Disease-specific survival outcomes in lymph node-positive patients with prostate cancer treated with radiotherapy.
J Clin Oncol 29: 2011 (suppl 7; abstr 182)
G. Crehange, V. K. Weinberg, A. Izaguirre, C. C. Hsu, I. J. Hsu, A. R. Gottschalk, K. Shinohara, P. Carroll, M. Roach III; Radiation Oncology, University of California, San Francisco, San Francisco, CA; University of California, San Francisco, San Francisco, CA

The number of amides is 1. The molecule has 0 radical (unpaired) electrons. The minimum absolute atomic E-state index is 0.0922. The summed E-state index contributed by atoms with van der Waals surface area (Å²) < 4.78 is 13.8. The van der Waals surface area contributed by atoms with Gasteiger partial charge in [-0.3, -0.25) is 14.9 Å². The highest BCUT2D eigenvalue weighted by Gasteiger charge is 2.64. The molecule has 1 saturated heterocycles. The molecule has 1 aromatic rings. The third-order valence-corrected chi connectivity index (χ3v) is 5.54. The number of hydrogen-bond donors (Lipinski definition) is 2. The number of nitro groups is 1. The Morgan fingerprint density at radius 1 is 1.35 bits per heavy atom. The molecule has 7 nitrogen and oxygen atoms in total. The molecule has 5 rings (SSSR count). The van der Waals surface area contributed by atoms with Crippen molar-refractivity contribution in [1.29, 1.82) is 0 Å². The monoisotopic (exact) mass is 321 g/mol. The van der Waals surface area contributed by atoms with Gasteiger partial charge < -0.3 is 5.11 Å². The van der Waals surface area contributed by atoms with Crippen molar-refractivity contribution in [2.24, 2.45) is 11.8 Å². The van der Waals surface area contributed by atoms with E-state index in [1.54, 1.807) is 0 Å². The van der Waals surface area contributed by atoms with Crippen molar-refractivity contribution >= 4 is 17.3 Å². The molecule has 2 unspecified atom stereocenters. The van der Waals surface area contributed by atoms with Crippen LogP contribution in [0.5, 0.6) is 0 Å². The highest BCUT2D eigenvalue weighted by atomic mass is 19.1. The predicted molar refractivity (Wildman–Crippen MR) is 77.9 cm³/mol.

Background: Involvement of regional lymph nodes (LN+) at the time of prostate cancer (PCa) diagnosis is widely regarded as an adverse prognostic factor associated with poor outcome. No commonly utilized treatment, composed of any combination of androgen ablation, surgery and radiation, has proven to be superior for survival. This study will evaluate the clinical survival outcomes of patients (pts) with newly diagnosed LN+ PCa at the University of California San Francisco (UCSF). Methods: All newly diagnosed LN+ PCa pts treated with External Beam Radiation Therapy (EBRT) as primary therapy or after surgery, each with and without androgen ablation between 1987 and 2009 were included. All pts had confirmed pathologic or radiologic LN+ whereas none had evidence of metastases on the work up. Cause Specific Survival (CSS), Disease Free survival (DFS) and biochemical control were measured from the start of treatment. PSA failure was determined by the Phoenix definition after EBRT and by a confirmed PSA >1 ng/mL following RP+EBRT. Results: A retrospective analysis identified 91 pts with LN+ at the time of diagnosis (75.8% high risk pts) with disease follow-up. Thirty-four (37%) were managed with exclusive EBRT alone (eRT), 18 pts (20%) with a combination of radical prostatectomy (RP) and adjuvant EBRT (RP+aRT) and 39 pts (43%) were treated with a combination of RP + salvage RT (RP+sRT). Overall 78% of patients also received hormone therapy (HT): 74.0% with eRT, 89% with RP+aRT and 79% with RP+sRT. The 10 years CSS estimates was 89% for eRT, 0% after RP+aRT and 88% after RP+sRT. The 10 years DFS estimates was 33% for eRT, 0% after RP+aRT and 75% after RP+sRT. Among pts remaining disease free the median follow-up is 38 mos for eRT, 26 mos for RP+aRT and 64 mos for RP+sRT. The last PSA for these patients was <0.1 for 85% of all patients which included 47% following eRT, 100% after RP+aRT and 97% after RP+sRT. There were 7 deaths due to PCa occurring between 5 and 73 mos from the start of EBRT.